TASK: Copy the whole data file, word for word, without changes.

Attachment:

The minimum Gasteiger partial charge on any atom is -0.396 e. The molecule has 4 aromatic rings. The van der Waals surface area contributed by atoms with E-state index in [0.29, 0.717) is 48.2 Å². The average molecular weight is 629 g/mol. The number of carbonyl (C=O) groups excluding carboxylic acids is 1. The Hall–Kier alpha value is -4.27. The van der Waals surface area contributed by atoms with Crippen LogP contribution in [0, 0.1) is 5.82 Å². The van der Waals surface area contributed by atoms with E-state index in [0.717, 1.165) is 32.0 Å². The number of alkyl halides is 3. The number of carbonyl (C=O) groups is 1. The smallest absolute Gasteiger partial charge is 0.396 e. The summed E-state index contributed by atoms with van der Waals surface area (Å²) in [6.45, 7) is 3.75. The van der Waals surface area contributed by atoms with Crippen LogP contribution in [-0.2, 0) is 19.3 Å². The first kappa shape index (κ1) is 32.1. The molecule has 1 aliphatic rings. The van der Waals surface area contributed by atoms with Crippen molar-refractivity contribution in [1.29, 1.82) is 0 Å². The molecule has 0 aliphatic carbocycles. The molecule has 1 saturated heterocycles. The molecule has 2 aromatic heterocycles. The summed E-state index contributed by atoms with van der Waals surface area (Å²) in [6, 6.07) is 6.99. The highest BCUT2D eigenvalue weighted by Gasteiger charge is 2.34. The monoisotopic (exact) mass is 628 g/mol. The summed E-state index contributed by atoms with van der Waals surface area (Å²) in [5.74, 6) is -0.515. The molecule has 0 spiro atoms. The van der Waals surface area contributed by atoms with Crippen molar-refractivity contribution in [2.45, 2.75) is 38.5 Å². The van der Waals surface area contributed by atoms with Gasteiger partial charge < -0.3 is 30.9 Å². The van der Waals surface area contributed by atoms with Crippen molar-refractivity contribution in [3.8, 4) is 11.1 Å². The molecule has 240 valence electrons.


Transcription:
The minimum Gasteiger partial charge on any atom is -0.396 e. The molecule has 4 aromatic rings. The van der Waals surface area contributed by atoms with E-state index in [0.29, 0.717) is 48.2 Å². The average molecular weight is 629 g/mol. The number of carbonyl (C=O) groups excluding carboxylic acids is 1. The Hall–Kier alpha value is -4.27. The van der Waals surface area contributed by atoms with Crippen LogP contribution in [0, 0.1) is 5.82 Å². The van der Waals surface area contributed by atoms with E-state index in [0.717, 1.165) is 32.0 Å². The number of alkyl halides is 3. The number of carbonyl (C=O) groups is 1. The smallest absolute Gasteiger partial charge is 0.396 e. The summed E-state index contributed by atoms with van der Waals surface area (Å²) in [6.45, 7) is 3.75. The van der Waals surface area contributed by atoms with Crippen LogP contribution in [-0.2, 0) is 19.3 Å². The first kappa shape index (κ1) is 32.1. The molecule has 1 aliphatic rings. The van der Waals surface area contributed by atoms with Crippen molar-refractivity contribution in [1.29, 1.82) is 0 Å². The molecule has 0 aliphatic carbocycles. The molecule has 1 saturated heterocycles. The molecule has 2 aromatic heterocycles. The summed E-state index contributed by atoms with van der Waals surface area (Å²) in [6, 6.07) is 6.99. The highest BCUT2D eigenvalue weighted by Gasteiger charge is 2.34. The monoisotopic (exact) mass is 628 g/mol. The summed E-state index contributed by atoms with van der Waals surface area (Å²) in [5.74, 6) is -0.515. The molecule has 0 spiro atoms. The van der Waals surface area contributed by atoms with Crippen molar-refractivity contribution in [2.45, 2.75) is 38.5 Å². The van der Waals surface area contributed by atoms with Gasteiger partial charge < -0.3 is 30.9 Å². The van der Waals surface area contributed by atoms with Crippen molar-refractivity contribution in [3.8, 4) is 11.1 Å². The molecule has 240 valence electrons.